Editorials

Defending Julian Assange is the need of the hour


Last week, the British police entered the Ecuadorian embassy in London and arrested WikiLeaks founder Julian Assange after Ecuador withdrew his asylum. While some are arguing for his release, others are defending his arrest. Still others are asking, is Mr. Assange a journalist and WikiLeaks a news organisation?

Whistleblower and former Central Intelligence Agency contractor Edward Snowden said that the charges pressed by the U.S. against Mr. Assange are incredibly weak. He tweeted that the arrest is “a dark moment for press freedom”. One of the leading thinkers of the world, Noam Chomsky, said “the Assange arrest is scandalous in several respects”. He argued that WikiLeaks was “producing things that people ought to know about those in power”. In an interview to Amy Goodman of Democracy Now!, Mr. Chomsky said: “People in power don’t like that, so therefore we have to silence it. OK? This is the kind of thing, the kind of scandal, that takes place, unfortunately, over and over.”

Many questions

Why should Indians worry about the arrest of an activist by the Western powers? Isn’t the general election a bigger media issue than the arrest of a person who irresponsibly leaked unredacted documents in the public sphere? And are the sexual assault charges against Mr. Assange less significant than the issues that link nation states with the Official Secrets Act? Jess Phillips, a Labour MP, argued that Mr. Assange’s case made it clear that women’s rights are still secondary to political games. She wrote in The Guardian: “The truth, if you wish to see it in the case of Assange, is that the first and most pressing case he should answer is the one where he has delayed and therefore denied possible justice to two Swedish women. The U.K. government should support his extradition to Sweden before they even begin to consider any pressure from the U.S.”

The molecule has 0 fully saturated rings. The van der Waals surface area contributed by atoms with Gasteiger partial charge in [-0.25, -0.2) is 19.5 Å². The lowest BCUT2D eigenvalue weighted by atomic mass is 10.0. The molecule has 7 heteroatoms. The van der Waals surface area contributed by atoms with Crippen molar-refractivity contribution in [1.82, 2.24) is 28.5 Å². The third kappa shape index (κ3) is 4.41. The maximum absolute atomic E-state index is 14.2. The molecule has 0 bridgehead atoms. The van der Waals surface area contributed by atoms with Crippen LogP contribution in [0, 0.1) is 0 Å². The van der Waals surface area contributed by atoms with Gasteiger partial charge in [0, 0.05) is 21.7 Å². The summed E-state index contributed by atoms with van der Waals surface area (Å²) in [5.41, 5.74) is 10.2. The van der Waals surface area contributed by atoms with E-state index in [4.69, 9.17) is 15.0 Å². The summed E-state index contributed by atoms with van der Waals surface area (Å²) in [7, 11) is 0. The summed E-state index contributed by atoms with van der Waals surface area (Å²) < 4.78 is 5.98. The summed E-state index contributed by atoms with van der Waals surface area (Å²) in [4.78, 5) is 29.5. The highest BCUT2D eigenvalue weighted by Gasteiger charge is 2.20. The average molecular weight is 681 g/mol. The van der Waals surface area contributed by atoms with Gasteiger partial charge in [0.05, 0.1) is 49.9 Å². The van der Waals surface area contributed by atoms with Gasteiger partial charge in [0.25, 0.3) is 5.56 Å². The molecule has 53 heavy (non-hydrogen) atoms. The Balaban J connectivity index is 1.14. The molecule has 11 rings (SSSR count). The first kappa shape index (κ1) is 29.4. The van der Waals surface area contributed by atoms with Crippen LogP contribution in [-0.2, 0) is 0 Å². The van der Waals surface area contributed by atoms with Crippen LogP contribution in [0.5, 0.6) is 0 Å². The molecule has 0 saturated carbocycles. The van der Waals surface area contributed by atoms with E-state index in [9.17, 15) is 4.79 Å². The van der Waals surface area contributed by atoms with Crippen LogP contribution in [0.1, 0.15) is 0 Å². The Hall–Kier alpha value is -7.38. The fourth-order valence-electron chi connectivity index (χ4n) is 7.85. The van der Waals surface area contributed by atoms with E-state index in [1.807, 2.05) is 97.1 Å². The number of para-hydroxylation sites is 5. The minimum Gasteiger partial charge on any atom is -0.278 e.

It is important to remember that former U.S. Army intelligence analyst Chelsea Manning was jailed in March for refusing to testify to a grand jury investigating WikiLeaks. Ms. Manning said she refused to testify because she objects to the secrecy of the grand jury process, and already revealed everything she knows at her court martial. I think there are valuable lessons to pick up from her stand. The larger question here is what the role of WikiLeaks has been in the last decade and a half. The answer is that it opened up the space for holding people in power accountable. As an editorial in The Observer points out, WikiLeaks has “been invaluable in allowing whistleblowers to safely publish documents that the authorities would rather have kept hushed up, from the truth about the commodity trader Trafigura’s devastating dumping of chemical waste in Ivory Coast to videos of U.S. helicopter attacks on Iraqi civilians. It is, or certainly was in its early days, an important tool in cutting down to size those in power who would abuse their power.”

Pertinent to India

In the case of India, this newspaper was part of the series of stories that were mined from the information generated by WikiLeaks in 2011. The Hindu became the first Indian newspaper to offer readers a broad spectrum of articles and reports based on a first selection from 5,100 India cables, aggregating six million words, made available to it by WikiLeaks. In an interview with Mr. Assange, then Editor-in-Chief of The Hindu, N. Ram, posed the following question, which revealed the political environment in India: “The cables we have worked on so far expose the venal and sordid underbelly of India, which is corrupt, non-transparent, and vulnerable to manipulation by the big powers, in particular the United States. But first on the issue of corruption: you have cash-for-votes as ‘a way of political life’ in South Indian elections, you have cash-for-votes in a parliamentary confidence vote in 2008, you have sops and cash for chemicals — the manoeuvres of Dow Chemical Company, heir to Union Carbide’s Bhopal liabilities, to get its plants cleared. And you have the contradictory and, in fact, to some extent corrupt responses from powerful politicians on this issue too. What does this say about corruption?”

It is in this context that we have to understand that the U.S.’s indictment of Mr. Assange poses a threat to all journalists and potentially undermines press freedom.

readerseditor@thehindu.co.in



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